The university researchers in New Zealand – the world hub for party pills – conducted a qualitative study on party pills with the aim of exploring young people’s use of and different experiences with legal party pills. The researchers looked into the drug content, function and context of use, different patterns that could be identified, positive and negative effects, and knowledge of safe use, as well as the aspects of marketing and supply. All of the researched young people were high functioning, meaning that they were studying or employed, they were articulate and they behaved in a reliable manner and were punctual.
Of the researched people, all but one reported having had consumed alcohol during the last six months, 22 reported not having smoked cigarettes and 12 reported not using illegal drugs during this period. Of those who had used illegal drugs, the main substances used were cannabis and ecstasy.
Some of the findings from this research on legal party herbs include:
The use of legal party pills, also known as ‘social tonics’, ‘herbal highs’ and legal party drugs, has become a popular activity in Oceania, in particular among young people. It is estimated that 50,000 four pill packs are sold every month and that the industry has sales of $24 million dollars per year. These substances contain chemicals such as benzylpiperazine (BZP) and m-trifluoromethylphenylpiperazine (TFMPP). BZP has been shown to have amphetamine-like activity and effects and BZP and TFMPP have been identified as having MDMA-like effects. Findings from a household survey in 2006 found that 1 in 5 Australians had ever tried legal party pills, with 18-24 year-olds the most likely to have used these substances in the preceding year.
In New Zealand, BZP is currently classified a Restricted Substance under the Misuse of Drugs Amendment Act 2005, which means that products containing it cannot be sold or supplied to those aged under 18 years. It also means that advertising is also restricted, and the supply of free samples have been banned.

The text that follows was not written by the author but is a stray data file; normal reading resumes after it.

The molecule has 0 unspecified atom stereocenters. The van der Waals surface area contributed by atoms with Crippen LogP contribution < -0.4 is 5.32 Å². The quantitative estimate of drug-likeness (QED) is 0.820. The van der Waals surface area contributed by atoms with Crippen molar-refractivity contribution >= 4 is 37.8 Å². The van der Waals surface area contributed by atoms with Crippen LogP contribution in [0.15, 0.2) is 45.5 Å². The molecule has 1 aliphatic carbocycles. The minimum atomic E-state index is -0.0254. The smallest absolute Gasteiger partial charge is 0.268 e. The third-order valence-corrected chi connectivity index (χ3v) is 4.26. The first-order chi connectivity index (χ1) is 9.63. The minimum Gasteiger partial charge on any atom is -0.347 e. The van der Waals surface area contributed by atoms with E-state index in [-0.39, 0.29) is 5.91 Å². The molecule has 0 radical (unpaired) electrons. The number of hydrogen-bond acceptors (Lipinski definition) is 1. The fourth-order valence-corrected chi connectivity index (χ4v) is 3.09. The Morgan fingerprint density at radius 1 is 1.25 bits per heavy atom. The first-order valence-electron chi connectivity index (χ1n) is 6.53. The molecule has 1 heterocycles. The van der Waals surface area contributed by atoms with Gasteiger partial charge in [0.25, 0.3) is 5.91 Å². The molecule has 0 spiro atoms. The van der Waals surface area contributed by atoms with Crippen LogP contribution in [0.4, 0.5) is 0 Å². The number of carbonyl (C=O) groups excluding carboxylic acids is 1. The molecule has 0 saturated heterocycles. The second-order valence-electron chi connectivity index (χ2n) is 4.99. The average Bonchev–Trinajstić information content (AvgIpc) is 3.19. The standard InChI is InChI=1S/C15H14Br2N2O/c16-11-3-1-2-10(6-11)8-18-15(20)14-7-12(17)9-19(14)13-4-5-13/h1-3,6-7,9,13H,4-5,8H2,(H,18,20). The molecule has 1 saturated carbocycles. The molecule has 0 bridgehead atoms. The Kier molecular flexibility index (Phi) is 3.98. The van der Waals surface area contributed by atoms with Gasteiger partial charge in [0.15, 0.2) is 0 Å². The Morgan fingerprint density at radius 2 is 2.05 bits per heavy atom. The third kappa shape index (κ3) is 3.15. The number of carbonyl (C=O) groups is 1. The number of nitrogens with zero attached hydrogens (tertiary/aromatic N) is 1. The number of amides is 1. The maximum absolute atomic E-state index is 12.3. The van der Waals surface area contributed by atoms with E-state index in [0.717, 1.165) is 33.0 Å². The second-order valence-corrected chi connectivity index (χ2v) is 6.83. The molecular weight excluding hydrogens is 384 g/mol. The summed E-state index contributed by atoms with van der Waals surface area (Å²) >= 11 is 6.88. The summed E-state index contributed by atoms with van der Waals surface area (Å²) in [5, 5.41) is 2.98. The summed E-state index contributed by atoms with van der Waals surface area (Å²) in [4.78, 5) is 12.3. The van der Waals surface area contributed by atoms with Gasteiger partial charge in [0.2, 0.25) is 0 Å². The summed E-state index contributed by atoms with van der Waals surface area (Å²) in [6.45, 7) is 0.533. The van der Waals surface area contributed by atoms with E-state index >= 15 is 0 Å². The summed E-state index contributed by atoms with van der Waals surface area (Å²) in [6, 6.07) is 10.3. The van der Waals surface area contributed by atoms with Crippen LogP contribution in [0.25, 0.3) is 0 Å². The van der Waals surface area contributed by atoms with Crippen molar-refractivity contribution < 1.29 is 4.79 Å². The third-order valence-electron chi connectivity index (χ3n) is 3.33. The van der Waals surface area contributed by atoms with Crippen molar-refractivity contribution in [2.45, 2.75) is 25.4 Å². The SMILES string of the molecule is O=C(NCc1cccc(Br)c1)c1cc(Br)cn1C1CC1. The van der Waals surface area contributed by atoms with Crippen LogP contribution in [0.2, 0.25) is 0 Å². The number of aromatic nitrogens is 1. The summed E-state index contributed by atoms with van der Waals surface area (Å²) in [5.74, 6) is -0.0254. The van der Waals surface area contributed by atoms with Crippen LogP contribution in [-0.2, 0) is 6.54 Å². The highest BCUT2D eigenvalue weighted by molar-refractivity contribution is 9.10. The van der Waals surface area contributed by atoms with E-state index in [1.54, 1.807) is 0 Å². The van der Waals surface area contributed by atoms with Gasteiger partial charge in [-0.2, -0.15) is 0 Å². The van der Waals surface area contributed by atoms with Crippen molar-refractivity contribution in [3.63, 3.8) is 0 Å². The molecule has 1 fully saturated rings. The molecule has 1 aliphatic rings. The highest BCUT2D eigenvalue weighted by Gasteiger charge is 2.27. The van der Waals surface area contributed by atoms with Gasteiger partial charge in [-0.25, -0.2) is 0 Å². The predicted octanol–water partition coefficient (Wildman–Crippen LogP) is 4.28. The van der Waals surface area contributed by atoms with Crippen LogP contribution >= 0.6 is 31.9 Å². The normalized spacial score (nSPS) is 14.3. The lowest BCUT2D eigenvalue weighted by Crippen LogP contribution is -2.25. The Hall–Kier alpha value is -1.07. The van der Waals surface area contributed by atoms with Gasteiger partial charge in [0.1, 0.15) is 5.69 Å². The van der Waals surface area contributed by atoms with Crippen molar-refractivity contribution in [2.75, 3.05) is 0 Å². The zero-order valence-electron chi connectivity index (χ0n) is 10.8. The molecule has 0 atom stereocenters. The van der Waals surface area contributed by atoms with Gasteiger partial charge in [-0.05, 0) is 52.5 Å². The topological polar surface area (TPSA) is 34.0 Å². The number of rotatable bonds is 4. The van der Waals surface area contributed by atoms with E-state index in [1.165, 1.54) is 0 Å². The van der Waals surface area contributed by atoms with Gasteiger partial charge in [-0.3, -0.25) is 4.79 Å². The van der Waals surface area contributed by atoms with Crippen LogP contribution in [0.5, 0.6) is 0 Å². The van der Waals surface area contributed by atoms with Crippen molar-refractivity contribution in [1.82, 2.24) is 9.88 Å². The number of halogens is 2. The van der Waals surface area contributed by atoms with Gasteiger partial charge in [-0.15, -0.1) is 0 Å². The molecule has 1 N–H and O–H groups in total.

Legal party drugs were purchased from a range of locations, including dairies, liquor outlets, ‘adult’ stores, specialist outlets, and friends and acquaintances with industry connections. Some young people were using age-related false identification (ID) to access party pills. Requests for aged-related ID were more common in outlets involved in alcohol retail, and in some ‘reputable’ specialist stores, when compared to others outlets such as dairies (general stores).
Young people confirmed that the easiest and most convenient way to buy party pills was online.
Herbs were often purchased as a group activity with friends, with the cost of the pills shared amongst peers. Young people also accessed pills for free from friends, and sharing pills in this way ways likened to buying a round of alcoholic drinks, and part of the social ritual.
Both young people and informants noted that most party pill use was generally a social activity undertaken with friends, and occurring in the evenings/night time/weekends in a variety of places and contexts. This included bars, clubs, dance parties, and house parties. Other places included use at home or in the workplace, generally for functional use (for example, as a study aid or to alleviate boredom).